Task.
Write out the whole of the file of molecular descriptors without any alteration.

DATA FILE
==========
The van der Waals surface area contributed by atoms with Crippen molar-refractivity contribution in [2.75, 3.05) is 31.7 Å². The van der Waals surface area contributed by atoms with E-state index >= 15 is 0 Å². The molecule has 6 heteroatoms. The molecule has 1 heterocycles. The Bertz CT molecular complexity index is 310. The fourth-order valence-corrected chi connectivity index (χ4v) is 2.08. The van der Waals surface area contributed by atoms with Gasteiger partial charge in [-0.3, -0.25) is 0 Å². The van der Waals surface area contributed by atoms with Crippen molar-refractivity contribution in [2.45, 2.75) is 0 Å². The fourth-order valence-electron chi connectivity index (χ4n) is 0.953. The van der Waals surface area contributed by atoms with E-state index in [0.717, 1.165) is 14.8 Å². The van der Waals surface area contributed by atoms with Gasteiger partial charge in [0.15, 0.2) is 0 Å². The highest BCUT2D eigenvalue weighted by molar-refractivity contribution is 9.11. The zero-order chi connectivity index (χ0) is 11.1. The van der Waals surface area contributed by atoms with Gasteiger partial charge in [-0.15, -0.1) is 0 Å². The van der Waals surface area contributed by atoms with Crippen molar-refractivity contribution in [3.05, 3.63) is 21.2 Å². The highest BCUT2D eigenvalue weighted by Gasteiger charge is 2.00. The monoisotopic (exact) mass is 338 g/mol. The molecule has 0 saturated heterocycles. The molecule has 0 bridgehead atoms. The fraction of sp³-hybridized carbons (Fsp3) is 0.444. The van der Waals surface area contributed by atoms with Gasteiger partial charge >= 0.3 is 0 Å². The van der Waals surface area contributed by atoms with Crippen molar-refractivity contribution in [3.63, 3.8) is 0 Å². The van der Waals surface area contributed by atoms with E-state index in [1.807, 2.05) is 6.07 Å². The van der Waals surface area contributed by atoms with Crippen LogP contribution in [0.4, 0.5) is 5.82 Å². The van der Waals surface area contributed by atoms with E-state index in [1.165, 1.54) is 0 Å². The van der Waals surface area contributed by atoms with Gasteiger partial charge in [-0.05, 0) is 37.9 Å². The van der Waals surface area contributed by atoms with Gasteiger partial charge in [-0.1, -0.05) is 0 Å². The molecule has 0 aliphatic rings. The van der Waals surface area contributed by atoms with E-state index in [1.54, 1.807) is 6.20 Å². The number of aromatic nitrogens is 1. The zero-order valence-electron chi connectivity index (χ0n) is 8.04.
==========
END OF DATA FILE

The van der Waals surface area contributed by atoms with Crippen molar-refractivity contribution in [2.75, 3.05) is 31.7 Å². The van der Waals surface area contributed by atoms with E-state index >= 15 is 0 Å². The molecule has 6 heteroatoms. The molecule has 1 heterocycles. The Bertz CT molecular complexity index is 310. The fourth-order valence-corrected chi connectivity index (χ4v) is 2.08. The van der Waals surface area contributed by atoms with Gasteiger partial charge in [-0.3, -0.25) is 0 Å². The van der Waals surface area contributed by atoms with Crippen molar-refractivity contribution in [2.45, 2.75) is 0 Å². The fourth-order valence-electron chi connectivity index (χ4n) is 0.953. The van der Waals surface area contributed by atoms with E-state index in [0.717, 1.165) is 14.8 Å². The van der Waals surface area contributed by atoms with Gasteiger partial charge in [0.15, 0.2) is 0 Å². The highest BCUT2D eigenvalue weighted by molar-refractivity contribution is 9.11. The zero-order chi connectivity index (χ0) is 11.1. The van der Waals surface area contributed by atoms with Gasteiger partial charge in [-0.15, -0.1) is 0 Å². The van der Waals surface area contributed by atoms with Crippen molar-refractivity contribution in [3.05, 3.63) is 21.2 Å². The highest BCUT2D eigenvalue weighted by Gasteiger charge is 2.00. The monoisotopic (exact) mass is 338 g/mol. The molecule has 0 saturated heterocycles. The molecule has 0 bridgehead atoms. The fraction of sp³-hybridized carbons (Fsp3) is 0.444. The van der Waals surface area contributed by atoms with Gasteiger partial charge >= 0.3 is 0 Å². The van der Waals surface area contributed by atoms with Crippen molar-refractivity contribution in [3.63, 3.8) is 0 Å². The van der Waals surface area contributed by atoms with E-state index in [1.807, 2.05) is 6.07 Å². The van der Waals surface area contributed by atoms with Crippen LogP contribution in [0.4, 0.5) is 5.82 Å². The van der Waals surface area contributed by atoms with E-state index in [1.165, 1.54) is 0 Å². The van der Waals surface area contributed by atoms with Gasteiger partial charge in [-0.05, 0) is 37.9 Å². The van der Waals surface area contributed by atoms with Gasteiger partial charge in [-0.1, -0.05) is 0 Å². The molecule has 0 aliphatic rings. The van der Waals surface area contributed by atoms with E-state index in [1.54, 1.807) is 6.20 Å². The number of aromatic nitrogens is 1. The zero-order valence-electron chi connectivity index (χ0n) is 8.04.